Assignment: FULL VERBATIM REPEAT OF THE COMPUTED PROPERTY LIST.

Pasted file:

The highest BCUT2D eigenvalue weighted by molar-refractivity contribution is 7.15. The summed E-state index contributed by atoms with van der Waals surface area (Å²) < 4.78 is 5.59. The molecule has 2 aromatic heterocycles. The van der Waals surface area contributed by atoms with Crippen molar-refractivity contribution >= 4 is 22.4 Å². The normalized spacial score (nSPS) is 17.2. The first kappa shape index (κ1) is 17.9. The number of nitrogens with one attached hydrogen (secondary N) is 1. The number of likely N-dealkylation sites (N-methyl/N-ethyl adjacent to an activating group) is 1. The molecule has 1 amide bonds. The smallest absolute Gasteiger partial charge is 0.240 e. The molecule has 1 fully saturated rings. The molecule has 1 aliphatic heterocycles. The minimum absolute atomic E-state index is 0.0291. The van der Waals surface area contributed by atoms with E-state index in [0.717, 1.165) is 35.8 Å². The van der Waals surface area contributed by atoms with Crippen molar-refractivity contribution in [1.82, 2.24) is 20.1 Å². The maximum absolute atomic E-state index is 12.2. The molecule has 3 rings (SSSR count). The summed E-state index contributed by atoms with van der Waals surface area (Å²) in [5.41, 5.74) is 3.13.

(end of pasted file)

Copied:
The highest BCUT2D eigenvalue weighted by molar-refractivity contribution is 7.15. The summed E-state index contributed by atoms with van der Waals surface area (Å²) < 4.78 is 5.59. The molecule has 2 aromatic heterocycles. The van der Waals surface area contributed by atoms with Crippen molar-refractivity contribution >= 4 is 22.4 Å². The normalized spacial score (nSPS) is 17.2. The first kappa shape index (κ1) is 17.9. The number of nitrogens with one attached hydrogen (secondary N) is 1. The number of likely N-dealkylation sites (N-methyl/N-ethyl adjacent to an activating group) is 1. The molecule has 1 amide bonds. The smallest absolute Gasteiger partial charge is 0.240 e. The molecule has 1 fully saturated rings. The molecule has 1 aliphatic heterocycles. The minimum absolute atomic E-state index is 0.0291. The van der Waals surface area contributed by atoms with E-state index in [0.717, 1.165) is 35.8 Å². The van der Waals surface area contributed by atoms with Crippen molar-refractivity contribution in [1.82, 2.24) is 20.1 Å². The maximum absolute atomic E-state index is 12.2. The molecule has 3 rings (SSSR count). The summed E-state index contributed by atoms with van der Waals surface area (Å²) in [5.41, 5.74) is 3.13.